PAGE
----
John RyanFollow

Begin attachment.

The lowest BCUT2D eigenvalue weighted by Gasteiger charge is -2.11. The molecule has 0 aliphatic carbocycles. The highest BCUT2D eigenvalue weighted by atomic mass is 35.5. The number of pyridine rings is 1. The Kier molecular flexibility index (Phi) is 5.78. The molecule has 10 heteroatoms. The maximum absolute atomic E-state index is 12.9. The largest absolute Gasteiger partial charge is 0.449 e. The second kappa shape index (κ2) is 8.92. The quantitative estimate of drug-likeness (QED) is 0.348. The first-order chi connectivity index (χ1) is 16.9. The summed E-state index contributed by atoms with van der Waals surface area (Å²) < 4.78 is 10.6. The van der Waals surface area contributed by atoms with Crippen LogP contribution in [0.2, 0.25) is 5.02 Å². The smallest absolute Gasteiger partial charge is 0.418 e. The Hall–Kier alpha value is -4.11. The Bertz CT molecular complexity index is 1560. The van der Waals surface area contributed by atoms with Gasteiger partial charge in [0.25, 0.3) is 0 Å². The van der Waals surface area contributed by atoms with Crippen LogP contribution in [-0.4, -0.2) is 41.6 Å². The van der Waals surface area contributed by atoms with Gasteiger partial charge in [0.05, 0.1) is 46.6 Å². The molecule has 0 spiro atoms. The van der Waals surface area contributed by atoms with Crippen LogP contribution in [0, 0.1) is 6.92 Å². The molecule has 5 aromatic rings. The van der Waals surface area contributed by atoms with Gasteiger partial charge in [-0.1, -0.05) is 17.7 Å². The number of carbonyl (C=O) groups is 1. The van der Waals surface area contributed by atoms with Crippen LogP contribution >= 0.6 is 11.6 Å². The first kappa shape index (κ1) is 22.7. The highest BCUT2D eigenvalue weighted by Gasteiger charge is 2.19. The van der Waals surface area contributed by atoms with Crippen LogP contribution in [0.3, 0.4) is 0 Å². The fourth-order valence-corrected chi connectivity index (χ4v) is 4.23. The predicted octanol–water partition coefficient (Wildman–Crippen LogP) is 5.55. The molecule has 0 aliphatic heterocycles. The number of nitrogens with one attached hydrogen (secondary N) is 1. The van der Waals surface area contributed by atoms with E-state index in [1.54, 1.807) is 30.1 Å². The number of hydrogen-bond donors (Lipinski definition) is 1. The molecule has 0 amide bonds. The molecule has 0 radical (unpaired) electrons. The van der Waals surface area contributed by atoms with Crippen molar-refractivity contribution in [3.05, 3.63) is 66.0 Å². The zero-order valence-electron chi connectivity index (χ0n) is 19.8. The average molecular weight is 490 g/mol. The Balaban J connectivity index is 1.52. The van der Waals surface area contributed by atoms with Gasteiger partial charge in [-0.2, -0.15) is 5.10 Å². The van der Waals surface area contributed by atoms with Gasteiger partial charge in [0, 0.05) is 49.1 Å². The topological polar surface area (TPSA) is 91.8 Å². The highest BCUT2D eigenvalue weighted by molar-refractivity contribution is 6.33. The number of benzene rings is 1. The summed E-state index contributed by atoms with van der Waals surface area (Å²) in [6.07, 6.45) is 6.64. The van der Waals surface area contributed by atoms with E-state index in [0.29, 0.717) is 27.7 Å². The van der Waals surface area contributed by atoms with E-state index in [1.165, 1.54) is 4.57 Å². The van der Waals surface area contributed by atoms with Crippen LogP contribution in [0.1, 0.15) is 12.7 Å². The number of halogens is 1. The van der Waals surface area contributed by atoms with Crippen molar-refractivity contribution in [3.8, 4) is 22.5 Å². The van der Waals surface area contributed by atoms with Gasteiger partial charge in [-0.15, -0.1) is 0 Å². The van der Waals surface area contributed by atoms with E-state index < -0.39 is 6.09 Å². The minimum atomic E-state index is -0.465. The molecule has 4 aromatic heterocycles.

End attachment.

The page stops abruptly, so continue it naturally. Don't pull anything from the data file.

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Syllable structure is the proverbial skeleton or template upon which the sounds of a given language may combine to make sequences and divisions that are licit in that language. Classical Latin (CL) is known to have exhibited both open and closed syllable structure in word final position, as well as internally. The daughter languages of Spanish, Italian and Neapolitan, however, have evolved to manifest this dichotomy to differing degrees, due to both phonological and extra-phonological realities. The purpose of this study is to conduct a comparative analysis of The Lord’s Prayer (hereafter LP) in Classical Latin (CL), modern Spanish, Italian and Neapolitan in order to determine: 1) the distribution of open and closed syllables as these relate to position within the word; 2) factors, both phonological (e.g,, coda deletion, apocope, syncope, and degemination,) and extra-phonological (e.g., raddoppiamento sintattico or ‘syntactic doubling’ and other such historical morphosyntactic innovations as the emergence of articles), might explain the distribution of the data; and 3) whether the data support or weaken the theory of ‘open syllable drift’ proposed by Lausberg (1976) and others to have occurred in late Latin and into early Proto Romance. The LP analysis suggests that among all four languages of the study, most variation is found in word final position of polysyllabic words, where apocope in Spanish, and elision (or weakening) of word-final codas in Italian and Neapolitan, would ultimately produce two alternate extremes, one of an apparent tolerance for closed syllables in Latin and Spanish, and the other for exclusively open syllables in this same position in Italian and Neapolitan.